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Does Samsung Galaxy Book2 support cellular LTE?

Does Samsung Galaxy Book2 support cellular LTE?

Best answer: The Galaxy Book2 comes with the ability to connect to LTE. It works with a physical SIM and will be available on multiple carriers soon.Samsung: Samsung Galaxy Book2 (opens in new tab) ($1,000)

Always connected

One of the main reasons to build a PC that uses a Qualcomm processor it makes it easy to setup an LTE connection. The Snapdragon 850 that powers the Galaxy Book2 is designed to keep you connected no matter where you go.

The device has a physical SIM tray that allows you to pop in a SIM and stay connected to the web no matter where you are. Windows 10 has been optimized to work with these constant connections and will seamlessly switch between Wi-Fi and LTE if you'd like. If you move between areas with and without Wi-Fi you won't even notice a drop in connection as Windows 10 is set up to jump back and forth between different types of connections seamlessly. This setup will feel familiar to anyone who is used to carrying their smartphone around since they also switch seamlessly between connection types.

You can also customize the LTE connection, including on a per app basis, to make sure that it doesn't use up all of your data. That's particularly important as web-powered apps and websites can eat up data quickly on larger screens like that of the Galaxy Book2.

Carrier optimized

The Galaxy Book2 is not locked to a specific carrier but it's optimized for different ones depending on where you purchase it. The device is currently available through AT&T and if you purchase it through that company you will get the best upload and download speeds through AT&T. Our review of the Galaxy Book2 further breaks down the LTE connectivity of the device.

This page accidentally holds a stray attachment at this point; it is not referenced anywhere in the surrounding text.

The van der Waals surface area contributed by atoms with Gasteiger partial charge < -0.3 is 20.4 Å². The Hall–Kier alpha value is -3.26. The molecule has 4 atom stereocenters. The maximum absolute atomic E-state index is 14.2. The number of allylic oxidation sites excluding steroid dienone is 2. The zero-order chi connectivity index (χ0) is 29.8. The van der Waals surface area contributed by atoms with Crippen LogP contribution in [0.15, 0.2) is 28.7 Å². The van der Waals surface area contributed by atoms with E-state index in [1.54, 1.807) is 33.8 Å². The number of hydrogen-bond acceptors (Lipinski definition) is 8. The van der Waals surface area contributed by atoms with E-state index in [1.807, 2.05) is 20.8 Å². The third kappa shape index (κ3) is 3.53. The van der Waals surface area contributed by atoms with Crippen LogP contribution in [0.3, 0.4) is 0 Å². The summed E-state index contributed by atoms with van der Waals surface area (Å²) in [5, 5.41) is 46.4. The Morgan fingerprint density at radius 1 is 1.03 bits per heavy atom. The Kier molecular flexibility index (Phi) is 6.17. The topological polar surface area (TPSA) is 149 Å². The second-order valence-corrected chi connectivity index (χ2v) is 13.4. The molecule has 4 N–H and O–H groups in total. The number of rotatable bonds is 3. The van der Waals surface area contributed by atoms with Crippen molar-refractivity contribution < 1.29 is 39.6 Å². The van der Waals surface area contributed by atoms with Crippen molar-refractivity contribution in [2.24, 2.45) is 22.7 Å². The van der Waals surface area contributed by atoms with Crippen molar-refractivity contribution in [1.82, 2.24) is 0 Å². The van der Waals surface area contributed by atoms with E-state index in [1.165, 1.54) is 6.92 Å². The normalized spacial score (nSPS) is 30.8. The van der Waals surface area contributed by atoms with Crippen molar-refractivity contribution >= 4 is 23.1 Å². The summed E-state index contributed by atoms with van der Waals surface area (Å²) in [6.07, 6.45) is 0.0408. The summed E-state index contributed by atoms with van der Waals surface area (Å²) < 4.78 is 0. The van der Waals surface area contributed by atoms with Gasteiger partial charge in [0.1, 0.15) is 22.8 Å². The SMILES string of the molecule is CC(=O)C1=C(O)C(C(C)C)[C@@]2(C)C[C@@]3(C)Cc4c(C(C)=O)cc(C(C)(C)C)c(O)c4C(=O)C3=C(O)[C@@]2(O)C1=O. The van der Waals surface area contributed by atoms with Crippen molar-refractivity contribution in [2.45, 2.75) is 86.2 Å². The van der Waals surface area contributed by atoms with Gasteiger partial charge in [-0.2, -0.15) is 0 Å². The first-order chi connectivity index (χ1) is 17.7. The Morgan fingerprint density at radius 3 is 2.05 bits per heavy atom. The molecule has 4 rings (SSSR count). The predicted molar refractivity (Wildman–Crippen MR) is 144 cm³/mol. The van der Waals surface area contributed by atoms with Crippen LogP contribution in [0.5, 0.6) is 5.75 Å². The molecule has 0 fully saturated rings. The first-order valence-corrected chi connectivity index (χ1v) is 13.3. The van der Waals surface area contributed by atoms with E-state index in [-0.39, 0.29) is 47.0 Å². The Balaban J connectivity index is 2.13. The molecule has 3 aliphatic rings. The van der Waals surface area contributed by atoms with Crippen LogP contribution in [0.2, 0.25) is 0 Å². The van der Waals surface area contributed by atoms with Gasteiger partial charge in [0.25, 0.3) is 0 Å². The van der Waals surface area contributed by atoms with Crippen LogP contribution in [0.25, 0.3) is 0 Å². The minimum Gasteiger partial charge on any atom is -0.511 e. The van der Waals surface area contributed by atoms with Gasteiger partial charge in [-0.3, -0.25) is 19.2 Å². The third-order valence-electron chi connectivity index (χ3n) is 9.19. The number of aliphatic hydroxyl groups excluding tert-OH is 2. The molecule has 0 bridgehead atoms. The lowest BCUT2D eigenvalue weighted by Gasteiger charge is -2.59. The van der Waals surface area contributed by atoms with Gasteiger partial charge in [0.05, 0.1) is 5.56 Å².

The Galaxy Book2 will also be available through Sprint and Verizon in the future. You can put a card from a different network into the Galaxy Book2, but it won't work as well. We've tested SIM cards from different carriers in the Galaxy Book2 and noticed that connection speeds are slower using SIM cards from networks other than what the device is optimized for. The largest difference appeared to be in upload speeds, though this could vary depending on devices and carriers.

Sean Endicott
Sean Endicott

Sean Endicott is the news writer for Windows Central. If it runs Windows, is made by Microsoft, or has anything to do with either, he's on it. Sean's been with Windows Central since 2017 and is also our resident app expert. If you have a news tip or an app to review, hit him up at sean.endicott@futurenet.com.